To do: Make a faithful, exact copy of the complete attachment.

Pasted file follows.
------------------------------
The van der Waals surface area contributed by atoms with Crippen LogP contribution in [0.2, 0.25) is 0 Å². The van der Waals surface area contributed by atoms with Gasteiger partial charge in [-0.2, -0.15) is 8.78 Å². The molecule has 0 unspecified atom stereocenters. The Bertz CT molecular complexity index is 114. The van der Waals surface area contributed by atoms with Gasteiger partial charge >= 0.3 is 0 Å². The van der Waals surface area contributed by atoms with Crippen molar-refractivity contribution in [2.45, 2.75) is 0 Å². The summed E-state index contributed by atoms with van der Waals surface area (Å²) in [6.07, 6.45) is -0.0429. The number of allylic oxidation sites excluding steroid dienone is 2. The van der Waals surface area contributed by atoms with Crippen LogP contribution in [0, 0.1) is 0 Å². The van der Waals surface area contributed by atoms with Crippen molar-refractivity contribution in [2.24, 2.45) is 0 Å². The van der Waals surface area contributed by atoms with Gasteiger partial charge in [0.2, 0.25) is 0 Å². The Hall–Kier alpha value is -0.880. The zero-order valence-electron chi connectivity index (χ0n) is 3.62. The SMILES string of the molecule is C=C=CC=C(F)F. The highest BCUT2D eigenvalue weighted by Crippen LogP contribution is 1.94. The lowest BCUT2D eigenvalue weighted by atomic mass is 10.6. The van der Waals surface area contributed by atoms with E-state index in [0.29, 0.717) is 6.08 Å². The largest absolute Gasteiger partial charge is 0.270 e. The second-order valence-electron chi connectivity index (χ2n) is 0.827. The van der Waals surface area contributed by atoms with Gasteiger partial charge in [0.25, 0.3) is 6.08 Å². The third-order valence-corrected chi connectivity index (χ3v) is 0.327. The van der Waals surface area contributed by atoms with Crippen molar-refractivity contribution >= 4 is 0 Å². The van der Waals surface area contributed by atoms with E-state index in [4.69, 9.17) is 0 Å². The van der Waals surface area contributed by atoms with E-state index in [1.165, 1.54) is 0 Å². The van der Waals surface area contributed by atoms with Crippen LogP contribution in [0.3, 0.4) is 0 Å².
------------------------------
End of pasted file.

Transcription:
The van der Waals surface area contributed by atoms with Crippen LogP contribution in [0.2, 0.25) is 0 Å². The van der Waals surface area contributed by atoms with Gasteiger partial charge in [-0.2, -0.15) is 8.78 Å². The molecule has 0 unspecified atom stereocenters. The Bertz CT molecular complexity index is 114. The van der Waals surface area contributed by atoms with Gasteiger partial charge >= 0.3 is 0 Å². The van der Waals surface area contributed by atoms with Crippen molar-refractivity contribution in [2.45, 2.75) is 0 Å². The summed E-state index contributed by atoms with van der Waals surface area (Å²) in [6.07, 6.45) is -0.0429. The number of allylic oxidation sites excluding steroid dienone is 2. The van der Waals surface area contributed by atoms with Crippen LogP contribution in [0, 0.1) is 0 Å². The van der Waals surface area contributed by atoms with Crippen molar-refractivity contribution in [2.24, 2.45) is 0 Å². The van der Waals surface area contributed by atoms with Gasteiger partial charge in [0.2, 0.25) is 0 Å². The Hall–Kier alpha value is -0.880. The zero-order valence-electron chi connectivity index (χ0n) is 3.62. The SMILES string of the molecule is C=C=CC=C(F)F. The highest BCUT2D eigenvalue weighted by Crippen LogP contribution is 1.94. The lowest BCUT2D eigenvalue weighted by atomic mass is 10.6. The van der Waals surface area contributed by atoms with E-state index in [0.29, 0.717) is 6.08 Å². The largest absolute Gasteiger partial charge is 0.270 e. The second-order valence-electron chi connectivity index (χ2n) is 0.827. The van der Waals surface area contributed by atoms with Gasteiger partial charge in [0.25, 0.3) is 6.08 Å². The third-order valence-corrected chi connectivity index (χ3v) is 0.327. The van der Waals surface area contributed by atoms with Crippen molar-refractivity contribution >= 4 is 0 Å². The van der Waals surface area contributed by atoms with E-state index in [4.69, 9.17) is 0 Å². The van der Waals surface area contributed by atoms with E-state index in [1.165, 1.54) is 0 Å². The van der Waals surface area contributed by atoms with Crippen LogP contribution in [0.3, 0.4) is 0 Å².